Even when you have been awarded a serious injury certificate in Victoria (or elsewhere) for both pain and suffering and economic (pecuniary/future earnings) loss for a common law claim, your lawyer may advise you to drop the economic loss part of your claim and to only pursue the pain and suffering claim. This brief article explores the potential reasoning for not pursuing the economic loss part and to stay on workcover (weekly payments) instead.
To drop or not to drop the economic loss part of a common law claim
Common law damages claims in Victoria – summary
In Victoria your rights as an injured worker to sue at common law are restricted by the Victorian workcover legislation.
You may have an entitlement to sue at common law if you can show that someone else was at fault in causing your injury (or illness). In other words you have to prove negligence on the part of your employer. However you first need to show (and prove) that you suffer from a “serious injury“, which can be tricky (and that you have suffered ‘loss’ and ‘damage’).
Common law claims (aka damages claims) are available if the injured worker is able to go through one of two sets of “criteria” (aka “gateways”) under the Serious Injury Test as set out by the Victorian workcover legislation.
The first “gateway”, also known as the quantitative or deeming test, requires that the injured worker is assessed under the AMA Guides to the evaluation of permanent impairment (4th Edition) has having a whopping (and very rare) 30% whole person impairment (WPI). This assessment is undertaken by a medical assessor (i.e. IME), accredited in undertaking impairment assessments, and must take place no earlier than 12 months after the date of your injury (or until your injury has stabilised). If you are not happy with an Assessor/IMEs level of permanent impairment assessment, you can refer the matter to a Medical Panel.
If an injured worker does not meet the quantitative or deeming test (= does not obtain 30% WPI), then a ‘serious’ injured worker can (try) to obtain a serious injury certificate under the second ‘gateway’, which is also known as the narrative’ or ‘qualitative’ test, which requires that the injured worker has:
- a permanent serious impairment or loss of body function, or
- a permanent and serious disfigurement, or
- a permanent severe long term mental disorder or permanent severe long term behavioural disturbance or disorder, or
- the loss of a fetus
This narrative test will be determined by lawyers for the workcover insurance (or a Court/Judge) and will take into account the consequences of the injury for the injured worker in terms of pain, suffering and economic loss. To pass this test, the consequences of the injury must result in ‘considerable’ pain and suffering, and/or serious financial loss. You are basically compared to other injured workers, because this test is designed to assess the individual impact of an injury and its consequences. In particular, the test focuses on the effects of an injury on a person’s quality of life or inability to earn income.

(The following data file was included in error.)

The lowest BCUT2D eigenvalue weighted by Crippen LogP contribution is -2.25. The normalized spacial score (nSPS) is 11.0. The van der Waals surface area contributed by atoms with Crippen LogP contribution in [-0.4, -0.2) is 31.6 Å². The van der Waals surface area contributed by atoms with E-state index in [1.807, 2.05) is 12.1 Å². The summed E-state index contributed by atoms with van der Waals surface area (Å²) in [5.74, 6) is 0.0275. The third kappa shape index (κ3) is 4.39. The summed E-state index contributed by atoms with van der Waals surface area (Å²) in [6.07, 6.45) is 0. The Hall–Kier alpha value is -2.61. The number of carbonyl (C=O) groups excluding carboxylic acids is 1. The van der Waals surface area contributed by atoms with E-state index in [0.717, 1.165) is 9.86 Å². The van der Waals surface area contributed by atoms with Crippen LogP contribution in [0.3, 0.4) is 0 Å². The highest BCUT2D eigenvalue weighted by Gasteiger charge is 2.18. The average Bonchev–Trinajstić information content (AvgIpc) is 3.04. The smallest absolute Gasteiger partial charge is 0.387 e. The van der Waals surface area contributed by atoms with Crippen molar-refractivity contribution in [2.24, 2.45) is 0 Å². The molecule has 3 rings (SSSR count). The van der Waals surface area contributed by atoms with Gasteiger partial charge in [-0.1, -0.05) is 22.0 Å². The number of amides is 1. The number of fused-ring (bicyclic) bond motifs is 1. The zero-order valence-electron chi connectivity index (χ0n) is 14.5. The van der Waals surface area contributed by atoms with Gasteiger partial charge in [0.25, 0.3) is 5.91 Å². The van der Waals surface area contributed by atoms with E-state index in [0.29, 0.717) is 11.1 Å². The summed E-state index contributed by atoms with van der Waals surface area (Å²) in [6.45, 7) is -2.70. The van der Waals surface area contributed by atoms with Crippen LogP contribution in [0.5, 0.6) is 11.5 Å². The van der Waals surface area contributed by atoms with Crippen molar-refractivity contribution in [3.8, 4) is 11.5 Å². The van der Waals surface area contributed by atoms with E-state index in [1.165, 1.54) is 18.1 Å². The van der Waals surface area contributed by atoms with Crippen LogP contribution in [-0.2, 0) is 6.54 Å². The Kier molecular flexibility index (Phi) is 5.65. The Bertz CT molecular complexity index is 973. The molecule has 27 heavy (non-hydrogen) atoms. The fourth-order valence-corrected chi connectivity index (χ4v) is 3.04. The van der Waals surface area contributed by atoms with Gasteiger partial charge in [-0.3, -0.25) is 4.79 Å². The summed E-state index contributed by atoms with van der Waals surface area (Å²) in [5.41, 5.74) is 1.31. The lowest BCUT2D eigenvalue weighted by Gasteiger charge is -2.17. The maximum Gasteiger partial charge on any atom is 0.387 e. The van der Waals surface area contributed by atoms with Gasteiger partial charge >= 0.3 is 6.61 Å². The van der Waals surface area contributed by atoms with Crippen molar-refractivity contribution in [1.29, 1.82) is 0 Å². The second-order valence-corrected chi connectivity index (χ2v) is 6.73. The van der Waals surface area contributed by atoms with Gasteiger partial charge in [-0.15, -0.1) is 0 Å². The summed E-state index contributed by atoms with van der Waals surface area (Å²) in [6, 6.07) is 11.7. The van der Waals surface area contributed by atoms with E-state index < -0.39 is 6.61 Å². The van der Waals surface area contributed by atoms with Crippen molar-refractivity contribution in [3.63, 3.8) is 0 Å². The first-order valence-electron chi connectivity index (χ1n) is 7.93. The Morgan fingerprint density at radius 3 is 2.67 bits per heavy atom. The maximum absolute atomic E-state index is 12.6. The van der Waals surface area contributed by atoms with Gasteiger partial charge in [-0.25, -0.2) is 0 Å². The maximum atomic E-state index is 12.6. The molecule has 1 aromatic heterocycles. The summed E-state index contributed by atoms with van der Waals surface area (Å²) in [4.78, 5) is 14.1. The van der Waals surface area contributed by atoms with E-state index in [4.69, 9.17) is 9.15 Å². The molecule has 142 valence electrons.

If serious financial loss can not be demonstrated, the injured worker will only be able to clam common law damages for pain and suffering .
In order to claim common law damages for economic/financial loss, the injured worker must be able to demonstrate that the injury or injuries have resulted in a 40% (or greater) permanent loss in gross income and 40% (or greater) permanent loss of income earning capacity.
In assessing such a claim, a court (or workcover defense lawyers) will review the injured worker’s earnings in the 3 years leading up to the injury, and will also consider the opportunity the injured worker has for rehab, retraining and suitable alternative employment. The injured worker must basically prove that such opportunities do not (realistically) exist or are not suitable. This can be very difficult to prove, particularly because the Defense will ultimately come up with (outrageous) jobs you could perform (i.e call centre work, school traffic lollipop, licking envelopes etc.)
A frequently asked question by seriously injured worker(s)
I have recently been awarded a serious injury certificate in Victoria for both pain and suffering and economic future earnings. I have been on workcover receiving weekly payments for nearly 5 years for a [x] injury sustained from working as a [x].
I have received an email from my lawyer followed by a phone call where they are advising me to drop the economic loss and pursue pain and suffering only and also advising me to put a statutory offer in at $x.
I have informed my lawyer that I do not agree with this as I believe I have a very solid case and want to pursue it further.
My lawyer has told me that I will be better off staying on workcover payments as it will be more beneficial for me.
I completely disagree as I do not wish to be dealing with workcover indefinitely as I want to move forward with my life and attempt to recover from this whole situation, something that I feel I won’t be able to do if forced to deal with workcover forever.
I have now received a letter from my lawyer stating that if I do not follow their advice then I will no longer be able to pursue the claim through the “no win no fee”, which was the original agreement as I am not following “reasonable advice” (even though I feel their advice is far from reasonable).
I don’t know what to do and would like some advice on what is the best course of action to take from here…